On Wed, Feb 20, 2008 at 07:24:01PM -0700, Predrag Punosevac wrote: > Chad Perrin wrote: > > > >If anyone has suggestions for how to fix it up further, let me know. > > > > > Hi Chad, > > Here is my honest opinion. I hope it will help you improve the post :-)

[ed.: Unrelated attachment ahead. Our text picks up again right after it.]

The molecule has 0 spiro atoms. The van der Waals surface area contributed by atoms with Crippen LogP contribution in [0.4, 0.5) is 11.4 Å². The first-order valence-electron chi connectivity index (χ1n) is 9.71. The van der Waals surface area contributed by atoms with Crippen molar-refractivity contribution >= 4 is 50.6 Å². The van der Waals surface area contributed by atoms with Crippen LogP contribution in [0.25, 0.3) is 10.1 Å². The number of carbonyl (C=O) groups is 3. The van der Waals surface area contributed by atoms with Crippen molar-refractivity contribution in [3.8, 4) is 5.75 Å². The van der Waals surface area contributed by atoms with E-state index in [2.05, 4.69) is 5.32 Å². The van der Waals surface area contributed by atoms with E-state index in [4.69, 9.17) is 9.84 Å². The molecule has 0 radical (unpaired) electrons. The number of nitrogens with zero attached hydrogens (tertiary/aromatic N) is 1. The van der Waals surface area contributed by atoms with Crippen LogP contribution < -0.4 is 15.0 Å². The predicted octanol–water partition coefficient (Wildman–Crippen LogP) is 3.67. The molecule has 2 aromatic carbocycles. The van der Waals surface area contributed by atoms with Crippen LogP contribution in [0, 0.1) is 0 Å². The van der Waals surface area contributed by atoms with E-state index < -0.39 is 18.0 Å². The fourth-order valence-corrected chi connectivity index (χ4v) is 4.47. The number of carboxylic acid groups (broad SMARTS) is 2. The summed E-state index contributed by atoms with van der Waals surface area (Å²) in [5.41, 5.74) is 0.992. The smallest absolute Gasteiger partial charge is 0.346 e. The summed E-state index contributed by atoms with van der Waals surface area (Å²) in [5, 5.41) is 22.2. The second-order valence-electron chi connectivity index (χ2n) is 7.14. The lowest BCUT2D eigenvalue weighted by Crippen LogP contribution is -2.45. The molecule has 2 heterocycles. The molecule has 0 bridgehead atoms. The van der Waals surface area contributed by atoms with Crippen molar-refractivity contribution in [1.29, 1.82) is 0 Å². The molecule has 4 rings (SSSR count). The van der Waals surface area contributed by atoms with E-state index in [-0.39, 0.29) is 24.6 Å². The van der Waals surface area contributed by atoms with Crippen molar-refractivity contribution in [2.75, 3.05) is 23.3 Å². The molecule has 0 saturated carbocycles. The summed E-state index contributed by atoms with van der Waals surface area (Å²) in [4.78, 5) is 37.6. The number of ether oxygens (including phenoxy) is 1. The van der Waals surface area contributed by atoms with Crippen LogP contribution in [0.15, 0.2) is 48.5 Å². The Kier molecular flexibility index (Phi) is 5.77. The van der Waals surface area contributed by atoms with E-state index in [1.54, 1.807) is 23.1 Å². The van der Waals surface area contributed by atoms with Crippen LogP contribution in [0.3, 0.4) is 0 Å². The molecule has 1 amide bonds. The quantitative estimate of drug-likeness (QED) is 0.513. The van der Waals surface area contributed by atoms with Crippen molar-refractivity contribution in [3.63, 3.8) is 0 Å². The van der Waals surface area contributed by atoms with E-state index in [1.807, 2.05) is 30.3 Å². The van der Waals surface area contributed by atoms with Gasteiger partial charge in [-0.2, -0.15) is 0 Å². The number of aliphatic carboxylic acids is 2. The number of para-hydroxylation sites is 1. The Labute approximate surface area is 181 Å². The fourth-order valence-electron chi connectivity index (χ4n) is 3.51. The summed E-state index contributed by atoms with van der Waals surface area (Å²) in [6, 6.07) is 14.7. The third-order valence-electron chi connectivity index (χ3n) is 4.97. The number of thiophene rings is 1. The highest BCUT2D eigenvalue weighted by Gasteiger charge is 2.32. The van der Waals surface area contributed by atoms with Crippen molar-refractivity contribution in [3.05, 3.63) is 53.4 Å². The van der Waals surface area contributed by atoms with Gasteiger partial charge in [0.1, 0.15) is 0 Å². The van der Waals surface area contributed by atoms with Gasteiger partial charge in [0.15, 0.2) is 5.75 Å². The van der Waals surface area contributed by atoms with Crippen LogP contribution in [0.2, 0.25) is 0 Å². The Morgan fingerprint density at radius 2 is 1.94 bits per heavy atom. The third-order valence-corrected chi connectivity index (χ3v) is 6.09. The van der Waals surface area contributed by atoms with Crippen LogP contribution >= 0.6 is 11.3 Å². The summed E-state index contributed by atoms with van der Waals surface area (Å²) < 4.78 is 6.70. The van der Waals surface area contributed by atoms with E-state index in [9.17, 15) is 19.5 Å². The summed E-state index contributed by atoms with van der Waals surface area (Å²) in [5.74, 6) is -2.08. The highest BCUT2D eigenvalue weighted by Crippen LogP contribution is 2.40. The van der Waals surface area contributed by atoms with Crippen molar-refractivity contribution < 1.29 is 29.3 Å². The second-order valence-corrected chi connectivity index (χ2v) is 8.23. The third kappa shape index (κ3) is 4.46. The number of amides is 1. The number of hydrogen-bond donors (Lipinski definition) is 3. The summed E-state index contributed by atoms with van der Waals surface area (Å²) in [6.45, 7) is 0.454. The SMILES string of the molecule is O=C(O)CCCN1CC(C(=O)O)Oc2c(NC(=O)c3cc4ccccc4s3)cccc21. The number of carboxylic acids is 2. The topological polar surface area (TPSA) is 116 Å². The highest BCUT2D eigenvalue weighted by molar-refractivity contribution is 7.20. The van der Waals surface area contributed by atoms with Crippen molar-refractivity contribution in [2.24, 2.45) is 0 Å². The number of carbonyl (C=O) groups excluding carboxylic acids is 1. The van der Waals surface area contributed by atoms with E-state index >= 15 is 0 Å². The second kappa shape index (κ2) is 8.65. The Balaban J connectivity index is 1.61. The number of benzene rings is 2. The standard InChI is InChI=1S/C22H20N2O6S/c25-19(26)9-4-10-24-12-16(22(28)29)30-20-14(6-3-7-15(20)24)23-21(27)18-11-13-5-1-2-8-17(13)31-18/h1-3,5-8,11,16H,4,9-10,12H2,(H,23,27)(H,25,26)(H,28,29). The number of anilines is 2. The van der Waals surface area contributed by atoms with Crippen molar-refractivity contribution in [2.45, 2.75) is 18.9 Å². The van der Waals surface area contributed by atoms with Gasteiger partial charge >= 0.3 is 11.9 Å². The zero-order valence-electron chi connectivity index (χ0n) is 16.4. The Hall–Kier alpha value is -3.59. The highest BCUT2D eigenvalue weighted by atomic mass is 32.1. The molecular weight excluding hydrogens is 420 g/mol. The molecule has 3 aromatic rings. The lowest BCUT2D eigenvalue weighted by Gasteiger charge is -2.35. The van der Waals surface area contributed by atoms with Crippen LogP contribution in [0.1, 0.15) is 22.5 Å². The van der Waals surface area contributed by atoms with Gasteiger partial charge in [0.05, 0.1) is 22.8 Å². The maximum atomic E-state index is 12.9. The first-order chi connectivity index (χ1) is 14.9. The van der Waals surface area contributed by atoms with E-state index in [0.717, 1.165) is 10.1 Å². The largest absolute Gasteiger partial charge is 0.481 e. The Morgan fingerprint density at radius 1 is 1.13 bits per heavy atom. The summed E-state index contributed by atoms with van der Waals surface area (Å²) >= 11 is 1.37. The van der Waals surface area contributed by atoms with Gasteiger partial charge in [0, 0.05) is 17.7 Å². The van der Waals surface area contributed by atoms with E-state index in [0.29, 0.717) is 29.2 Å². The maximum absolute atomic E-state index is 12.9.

I do too. > > I didn't like very much the tone of the article as well as some > pejorative conclusion. If you are going to post something even > as a FreeBSD advocacy the tone of the article should be neutral and all > claims verifiable. Do not get me wrong. I > do not like Linux and more over I have never used it in my life but I > would have hard time to swallow some of your claims. > > How would you feel if I tell you that I use mostly OpenBSD because it is > easier for work than FreeBSD and in my experience much more stable than > FreeBSD. Those are my subjective feelings and probably have little to > do with the reality. If anything statement like that are irritating and > have no value to a person who is deciding between using OpenBSD or FreeBSD. Frankly, I might be inclined to believe you with regard to stability, based on what I know of OpenBSD. I'd also be likely to think your "easier for work" was either purely personal preference or based on a specific set of working conditions that might favor OpenBSD in particular. > > Try to find on the internet couple of advocacy articles by Greg Lehey. > They are very well-written. > > Example: Statement of the type BSD appears more stable than Linux is > non-verifiable. > Statement of the type FreeBSD is direct decedent of the BSD flavor of > Unix started in mid seventies at the University of California Berkley > while the Linux kernel is Unix clone started in 1993 based on the > mixture of System V and BSD Unix is > verifiable. Or 80% of all servers with longest up time run FreeBSD is > something that can be verified. Good point, re: uptime numbers. On the other hand, because of the limited uptime number problem with Linux, that doesn't really mean anything. There's no verifiable and useful uptime comparison I'm aware of. > > You should definitely address the following things > > 1. FreeBSD is longer in the development than Linux. > > 2. Probably 80% of the servers with the longest UP time run FreeBSD. > Give a link. Easy to find. > > 3. FreeBSD is a COMPLETE operating system GNU/Linux is not. That's not much of an argument. A Linux distribution is a complete OS, even if the Linux kernel isn't. Saying something like "FreeBSD is a complete OS, Linux isn't," would just sound like verbal trickery. I think I'll avoid that approach. > > 4. It has different development and engineering process than Linux. I addressed some of that. > > 5. It has better quality control at least because Linux has no quality > control at all. Untrue -- unless you have different definitions of "quality control" or "no" than I have. > > 6. The Largest FTP sever on the world run FreeBSD (your beloved freebsd.org) > > 7. FreeBSD has one of the best systems for the installation of the third > party software (ports and do not forget packages > as some people will jump at you and make a claim that Debian has better > packaging system as it is more efficient than compiling things from ports) I started discussing this in my original, and I intend to get into more detail at some point with an update of the page. > > 8. Most extensive collection of third party software (over 18000 ) only > second to Debian. Looking back at it, I'm surprised I didn't mention that. > > 9. One of the best documented systems I'm pretty sure I mentioned that. > > 10. Mention the advantage of the BSD license comparing to GPL for the > commercial use. That's a matter that should be addressed separately, in a philosophical sense. On the other hand, it might be relevant for purposes of discussing commercial use. I'll have to consider whether that's something I want to include on that page. > > 11. It is philosophically different than most Linux distros as all > services are turned of by default. That's something that needs to be handled carefully -- but I think it's worth mentioning. > > 12. Unlike Linux it doesn't claim that is the best and most suitable for > everything. If you need security then Open is better choice. If you > need something for embedded devices probably Net is better choice. I don't think Linux claims such, either. Rather, some Linux advocates claim that -- as do some FreeBSD advocates. The fact that dramatically fewer FreeBSD advocates make claims like that, however, is part of the reason I referred to the fact that the FreeBSD community tends to be "less crazy in its approach to OS advocacy, than the communities for most Linux distributions." > > 13. More secure than Linux if for no other reason but for PF which is > ported from OpenBSD. Note that PF is not ported for Linux. . . . yet. I seem to recall reading about plans for such a thing, though now I can't find any mention of it. > > 14. Kernel security level concept doesn't exist in Linux. > > Try to disperse common myth that BSD doesn't support hardware but do not > be shy to admit that lack support for things like > video conferencing. > > Do not be shy to admit that virtualization is poor and maybe > intensionally as quite of few people do not believe that putting > somebody's else cra*p on the top of FreeBSD will not make that cra*p > working better or be more secure. If you need Window's application run > Windows. As far as I'm concerned, this is just a net lose. Virtualization is handy when you want to be able to run two different OSes on only one box at the same time, for instance. That doesn't mean I won't mention it, though, since the point of the page is more to mention differences between FreeBSD and Linux -- not just to make FreeBSD sound good. > > Does it make a good Desktop system? Depends what do you mean by that. If > you need everything working out of box > for your grandmother Mily probably not. If you need Flash and Java > plug-ins probably not. But if you need ROCK solid > workstation for academic work, occasional multimedia and want to be 100% > in control of your computer like me it is the best desktop OS around. All in all, I think your email has given me some ideas for things to add to the page, possible ways to modify what's already there, and stuff to think about in general. Thanks. -- CCD CopyWrite Chad Perrin [ http://ccd.apotheon.org ] Phillip J. Haack: "Productivity is not about speed. It's about velocity. You can be fast, but if you're going in the wrong direction, you're not helping anyone." _______________________________________________ firstname.lastname@example.org mailing list http://lists.freebsd.org/mailman/listinfo/freebsd-questions To unsubscribe, send any mail to "[EMAIL PROTECTED]"